Despite Betting on Aerie, American Eagle’s Margins Decline on Markdowns

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  • Despite Betting on Aerie, American Eagle’s Margins Decline on Markdowns

American Eagle is betting its future on the rollout of the Aerie lifestyle brand and as a leader on inclusivity, but the retailer’s progress hit a snag in the third quarter as both gross profit and operating income fell, according to the company’s quarterly earnings report.

The retailer’s gross profit margin for the quarter ended Nov. 2 declined to 38.2% as a rate of revenue, or $407 million, from 39.8% ($399 million) for the same period in 2018, while its operating income dipped to 9.7% ($103 million) compared to 10.8% ($109 million).

CEO Jay Schottenstein said that weaker demand for some of its apparel goods led to higher markdowns, according to a statement. Such discounts, in turn, damage margins.

“Anyone can increase sales when you mark down products,” cautioned Bruce Winder, co-founder and partner of the Retail Advisors Network consultancy. He added that American Eagle, which experienced its heyday as a brand 10-to-15 years ago, is going to have difficulty selling its goods at full price.

Challenges for American Eagle include competition from a plethora of new brands online and a shift in spending by Generation Z, who already have limited budgets, toward electronics and experiences and away from apparel, Winder said.

American Eagle didn’t provide much optimism for the fourth quarter, with management expecting flat comparable sales and earnings per share of between 34 and 36 cents, versus 43 cents for the same period a year prior. And that’s excluding asset impairment and restructuring charges.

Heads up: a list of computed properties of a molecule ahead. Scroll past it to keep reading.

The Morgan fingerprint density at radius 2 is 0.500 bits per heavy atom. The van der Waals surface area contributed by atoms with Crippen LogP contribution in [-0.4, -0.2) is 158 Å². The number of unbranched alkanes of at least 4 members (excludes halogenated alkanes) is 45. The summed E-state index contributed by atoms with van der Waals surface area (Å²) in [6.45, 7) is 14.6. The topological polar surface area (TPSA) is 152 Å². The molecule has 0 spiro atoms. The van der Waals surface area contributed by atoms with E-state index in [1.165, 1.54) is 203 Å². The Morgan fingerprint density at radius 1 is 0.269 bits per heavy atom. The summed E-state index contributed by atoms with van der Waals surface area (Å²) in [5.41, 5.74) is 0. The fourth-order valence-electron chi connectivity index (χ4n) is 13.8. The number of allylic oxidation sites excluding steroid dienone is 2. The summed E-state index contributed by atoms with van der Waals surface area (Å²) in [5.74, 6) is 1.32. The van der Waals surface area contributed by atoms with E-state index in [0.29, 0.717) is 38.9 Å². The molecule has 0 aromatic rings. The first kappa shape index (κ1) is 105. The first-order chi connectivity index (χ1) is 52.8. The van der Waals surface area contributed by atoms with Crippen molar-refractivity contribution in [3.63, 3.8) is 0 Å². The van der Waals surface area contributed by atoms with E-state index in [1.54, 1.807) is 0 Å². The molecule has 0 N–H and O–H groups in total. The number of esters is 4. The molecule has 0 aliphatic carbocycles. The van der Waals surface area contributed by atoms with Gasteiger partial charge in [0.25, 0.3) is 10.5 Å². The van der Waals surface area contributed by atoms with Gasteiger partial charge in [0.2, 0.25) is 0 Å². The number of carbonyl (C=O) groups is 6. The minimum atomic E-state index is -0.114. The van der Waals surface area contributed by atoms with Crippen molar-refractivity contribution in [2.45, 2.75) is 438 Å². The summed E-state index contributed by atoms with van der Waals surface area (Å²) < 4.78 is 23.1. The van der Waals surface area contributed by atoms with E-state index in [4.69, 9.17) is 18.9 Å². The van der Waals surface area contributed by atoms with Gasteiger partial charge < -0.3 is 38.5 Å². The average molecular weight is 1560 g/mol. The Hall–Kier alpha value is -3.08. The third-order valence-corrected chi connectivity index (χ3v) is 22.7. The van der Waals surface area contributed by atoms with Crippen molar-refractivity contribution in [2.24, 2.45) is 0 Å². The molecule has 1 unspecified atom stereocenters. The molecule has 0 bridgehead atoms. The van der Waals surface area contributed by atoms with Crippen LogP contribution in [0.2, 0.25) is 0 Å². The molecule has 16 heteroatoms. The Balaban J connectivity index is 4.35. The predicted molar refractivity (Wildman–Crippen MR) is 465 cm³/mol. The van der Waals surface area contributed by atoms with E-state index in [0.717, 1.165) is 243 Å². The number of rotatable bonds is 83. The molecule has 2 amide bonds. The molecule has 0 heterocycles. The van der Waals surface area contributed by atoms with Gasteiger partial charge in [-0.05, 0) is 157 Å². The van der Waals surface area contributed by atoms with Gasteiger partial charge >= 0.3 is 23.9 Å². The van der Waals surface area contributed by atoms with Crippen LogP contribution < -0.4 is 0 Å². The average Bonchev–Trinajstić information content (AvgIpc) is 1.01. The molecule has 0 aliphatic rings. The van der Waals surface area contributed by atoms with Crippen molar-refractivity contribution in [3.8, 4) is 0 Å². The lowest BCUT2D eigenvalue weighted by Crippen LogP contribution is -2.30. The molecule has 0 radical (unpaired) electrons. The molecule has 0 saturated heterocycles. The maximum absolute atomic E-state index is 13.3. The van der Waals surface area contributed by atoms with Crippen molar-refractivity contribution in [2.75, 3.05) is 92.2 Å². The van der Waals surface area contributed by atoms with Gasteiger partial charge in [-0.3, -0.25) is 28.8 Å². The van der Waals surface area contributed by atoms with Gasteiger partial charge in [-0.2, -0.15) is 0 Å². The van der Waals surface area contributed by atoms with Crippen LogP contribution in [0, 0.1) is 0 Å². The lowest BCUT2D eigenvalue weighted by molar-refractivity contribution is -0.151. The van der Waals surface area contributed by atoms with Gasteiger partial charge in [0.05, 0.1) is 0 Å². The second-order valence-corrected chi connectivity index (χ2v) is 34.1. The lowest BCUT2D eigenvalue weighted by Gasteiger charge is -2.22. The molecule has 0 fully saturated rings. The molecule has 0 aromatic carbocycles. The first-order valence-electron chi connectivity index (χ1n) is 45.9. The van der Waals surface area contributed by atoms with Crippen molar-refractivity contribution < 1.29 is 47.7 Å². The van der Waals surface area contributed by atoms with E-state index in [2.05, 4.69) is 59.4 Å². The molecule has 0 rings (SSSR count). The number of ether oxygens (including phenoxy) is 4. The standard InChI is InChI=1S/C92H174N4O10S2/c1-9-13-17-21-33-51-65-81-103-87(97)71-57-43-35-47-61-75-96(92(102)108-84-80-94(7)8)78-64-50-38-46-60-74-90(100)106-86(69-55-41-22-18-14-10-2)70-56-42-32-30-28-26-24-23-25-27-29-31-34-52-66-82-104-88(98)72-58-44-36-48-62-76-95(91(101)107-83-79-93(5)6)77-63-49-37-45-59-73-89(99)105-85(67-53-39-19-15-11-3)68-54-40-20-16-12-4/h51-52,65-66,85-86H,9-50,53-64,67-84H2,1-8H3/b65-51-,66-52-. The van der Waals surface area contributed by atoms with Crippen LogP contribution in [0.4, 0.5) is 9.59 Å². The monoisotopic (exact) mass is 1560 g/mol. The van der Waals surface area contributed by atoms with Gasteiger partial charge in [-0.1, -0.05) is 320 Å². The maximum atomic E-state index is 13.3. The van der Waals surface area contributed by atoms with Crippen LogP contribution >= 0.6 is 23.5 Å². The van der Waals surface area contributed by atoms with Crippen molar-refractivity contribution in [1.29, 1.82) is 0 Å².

The mall-based retailer saw comparable sales at American Eagle stores increase 2%, though that was down from 5% for the same period a year prior, while Aerie’s grew 20% versus 32% last year. Comparable sales measure sales growth for stores and channels open at least one year over the comparable period in the prior year.

“They have successfully positioned Aerie as the antithesis of Victoria’s Secret, specifically with how they communicate individuality,” said David Lemley, president and head of strategy at Retail Voodoo. The chain’s message of inclusivity includes that beauty comes in all shapes and sizes, he said.

Even so, the company needs to be wary of expanding the lingerie-turned-lifestyle brand “too far, too fast,” Lemley said. “The risk a retail chain takes on when expanding rapidly is largely financial.”

Overhead and the need for same-store sales growth to keep board members and investors happy can put extra pressure on the brand to go for volume rather than margin, Lemley explained. As a result, rapid expansion threatens to produce a watered-down format that may not survive a competitive, omnichannel retail environment. “More doors of the same products that aren’t an experience isn’t a long-term solve,” he concluded.

In the latest quarter, American Eagle shelled out $58 million on capital expenditures, which included the cost of new store openings and renovations. The retailer opened six American Eagle stores during the quarter, increasing the total for that banner to 945, which includes 170 Aerie side-by-side locations. And it opened 12 standalone Aerie stores and closed one, for a total of 142 locations.

Despite the challenges, Winder said that retailers with a healthy balance sheet and a strategy that embraces new values have a shot at turning themselves around.

Concurring with Lemley, Winder said that American Eagle has had success being more inclusive with a larger range of sizes for different body types. He said the retailer, and brands like it, can build on that progressive image by being a leader in not only inclusivity, but also environmental protection, for example.

“Brands that have a cause, and don’t burn down the planet or hurt workers” have appeal to Gen Z, Winder said, though he noted that such strategies take time.

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